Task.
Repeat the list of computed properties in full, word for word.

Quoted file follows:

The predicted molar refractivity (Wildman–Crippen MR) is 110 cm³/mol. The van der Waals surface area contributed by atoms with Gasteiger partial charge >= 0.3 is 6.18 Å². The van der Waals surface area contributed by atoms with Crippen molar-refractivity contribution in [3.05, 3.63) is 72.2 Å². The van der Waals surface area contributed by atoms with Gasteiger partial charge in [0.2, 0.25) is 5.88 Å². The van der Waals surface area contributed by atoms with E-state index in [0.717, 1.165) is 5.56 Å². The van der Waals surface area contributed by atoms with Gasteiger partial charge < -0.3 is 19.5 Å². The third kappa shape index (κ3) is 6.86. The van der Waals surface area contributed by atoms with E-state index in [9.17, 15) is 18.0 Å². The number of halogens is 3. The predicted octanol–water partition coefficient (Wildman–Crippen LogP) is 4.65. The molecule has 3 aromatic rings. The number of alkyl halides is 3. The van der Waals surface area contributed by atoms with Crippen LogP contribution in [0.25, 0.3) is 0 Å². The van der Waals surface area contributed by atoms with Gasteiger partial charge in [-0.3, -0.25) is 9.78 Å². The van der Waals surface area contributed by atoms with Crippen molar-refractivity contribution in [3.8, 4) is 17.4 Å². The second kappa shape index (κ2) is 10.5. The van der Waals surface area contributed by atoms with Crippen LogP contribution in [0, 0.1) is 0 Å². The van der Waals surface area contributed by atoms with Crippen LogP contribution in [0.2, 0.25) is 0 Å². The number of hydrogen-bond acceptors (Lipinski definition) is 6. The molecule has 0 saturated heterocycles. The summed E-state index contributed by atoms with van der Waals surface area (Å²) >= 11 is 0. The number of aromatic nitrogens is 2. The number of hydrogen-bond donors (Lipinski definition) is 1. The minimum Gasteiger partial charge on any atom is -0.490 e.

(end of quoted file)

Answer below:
The predicted molar refractivity (Wildman–Crippen MR) is 110 cm³/mol. The van der Waals surface area contributed by atoms with Gasteiger partial charge >= 0.3 is 6.18 Å². The van der Waals surface area contributed by atoms with Crippen molar-refractivity contribution in [3.05, 3.63) is 72.2 Å². The van der Waals surface area contributed by atoms with Gasteiger partial charge in [0.2, 0.25) is 5.88 Å². The van der Waals surface area contributed by atoms with E-state index in [0.717, 1.165) is 5.56 Å². The van der Waals surface area contributed by atoms with Gasteiger partial charge < -0.3 is 19.5 Å². The third kappa shape index (κ3) is 6.86. The van der Waals surface area contributed by atoms with E-state index in [9.17, 15) is 18.0 Å². The number of halogens is 3. The predicted octanol–water partition coefficient (Wildman–Crippen LogP) is 4.65. The molecule has 3 aromatic rings. The number of alkyl halides is 3. The van der Waals surface area contributed by atoms with Crippen LogP contribution in [0.25, 0.3) is 0 Å². The van der Waals surface area contributed by atoms with Gasteiger partial charge in [-0.3, -0.25) is 9.78 Å². The van der Waals surface area contributed by atoms with Crippen molar-refractivity contribution in [3.8, 4) is 17.4 Å². The second kappa shape index (κ2) is 10.5. The van der Waals surface area contributed by atoms with Crippen LogP contribution in [0, 0.1) is 0 Å². The van der Waals surface area contributed by atoms with Crippen LogP contribution in [0.2, 0.25) is 0 Å². The number of hydrogen-bond acceptors (Lipinski definition) is 6. The molecule has 0 saturated heterocycles. The summed E-state index contributed by atoms with van der Waals surface area (Å²) >= 11 is 0. The number of aromatic nitrogens is 2. The number of hydrogen-bond donors (Lipinski definition) is 1. The minimum Gasteiger partial charge on any atom is -0.490 e.